• The “princess line” is “new.”
  • Fur adds a note of luxury to all the daytime fashions, either as collars, cuffs, belts, (even coat lining,) or carried as a stole or muff.
  • Soulié has drawn most of the models wearing rather high heels, which means the skirts are very long to still be 8″ above the floor.

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Filed under 1920s, Exhibitions & Museums, Hairstyles, Vintage Accessories, Vintage Couture Designs

Online Research Tool: UCLA’s Digital Fashion and Costume Collections

Image from Godey's Magazine, 1841, found through UCLA's Digital Image Collection. Casey Fashion Plates  rbc2847

Image from Godey’s Magazine, April 1841, found through UCLA’s Digital Image Collection. Casey Fashion Plates rbc2847

UCLA Library Digital Image Collection: Online Collections Related to Fashion and Costume

While following up recommendations for online Museum collections, I accidentally discovered this wonderful site, which I have barely begun to explore.  It acts as a portal to many online collections and research materials. The entire UCLA Library Digital Image Collection must be huge (click here  to see the Fashion home page), since there are dozens of sites (with descriptions and live links) related to just the site for Fashion and Costume (click here).  For a list of accessible fashion magazines and newspapers, click here. Below you’ll find just a small selection of the extraordinary collections you can find through the Digital Image Collection.

Casey’s Fashion Plates

The image at the top of this page is from the collection of Casey’s Fashion Plates at the Los Angeles County Library — over 6200 images of hand-colored fashion plates. (Click here.)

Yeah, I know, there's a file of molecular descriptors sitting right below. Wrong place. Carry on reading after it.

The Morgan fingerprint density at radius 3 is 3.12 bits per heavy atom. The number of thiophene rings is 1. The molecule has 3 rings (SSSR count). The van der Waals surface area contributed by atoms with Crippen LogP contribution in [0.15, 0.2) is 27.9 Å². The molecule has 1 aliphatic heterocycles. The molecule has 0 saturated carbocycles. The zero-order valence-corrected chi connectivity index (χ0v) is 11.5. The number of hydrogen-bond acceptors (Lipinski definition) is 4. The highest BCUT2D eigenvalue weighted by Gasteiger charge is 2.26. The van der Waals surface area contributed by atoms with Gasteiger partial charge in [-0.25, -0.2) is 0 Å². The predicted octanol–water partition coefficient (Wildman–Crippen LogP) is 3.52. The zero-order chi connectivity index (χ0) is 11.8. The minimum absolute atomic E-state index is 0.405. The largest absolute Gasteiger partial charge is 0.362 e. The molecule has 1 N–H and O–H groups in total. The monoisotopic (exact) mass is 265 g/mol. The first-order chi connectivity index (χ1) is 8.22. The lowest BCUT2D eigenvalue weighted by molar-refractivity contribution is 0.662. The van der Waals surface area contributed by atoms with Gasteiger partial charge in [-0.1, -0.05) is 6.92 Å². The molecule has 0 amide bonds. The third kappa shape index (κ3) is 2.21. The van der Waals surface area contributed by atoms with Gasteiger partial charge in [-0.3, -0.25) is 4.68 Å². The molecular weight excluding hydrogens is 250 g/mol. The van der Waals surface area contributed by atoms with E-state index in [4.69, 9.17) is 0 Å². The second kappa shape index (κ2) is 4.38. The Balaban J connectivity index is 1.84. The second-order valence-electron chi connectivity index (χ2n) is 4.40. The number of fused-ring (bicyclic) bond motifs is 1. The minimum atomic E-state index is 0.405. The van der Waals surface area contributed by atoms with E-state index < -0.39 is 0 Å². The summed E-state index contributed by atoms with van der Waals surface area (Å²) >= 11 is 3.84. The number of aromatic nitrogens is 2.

“The Joseph E. Casey Fashion Plate Collection at the Los Angeles Public Library contains over 6,200 handcolored fashion plates from British and American [and other] magazines dating from the 1790s to the 1880s. All of the plates are indexed and digitized for online viewing.” It includes thousands of dated images from early 1800’s sources, including Ackerman’s Repository, Godey’s Magazine, Ladies’ Museum, Ladies’ Magazine, La Belle Assemblee, Petit Courrier des Dames, and many, many more.

This digitized collection is really user-friendly, grouping the plates by date instead of by source. (You could search by magazine name if you wanted to.) You can search by date, too. Type in a year and pages and pages of plates appear. I chose 1815; this is one of many images that I found.  (Let’s pretend it’s Jane Austen and her sister, Cassandra.)

Fashions for March, 1815; image rbc0500 in the Casey Collection.

Fashions for March, 1815; image rbc0500 in the Casey Collection.

Brooklyn Museum’s Henri Bendel Fashion and Costume Sketch Collection

From the Bendel collection: Design by Lanvin, 1917.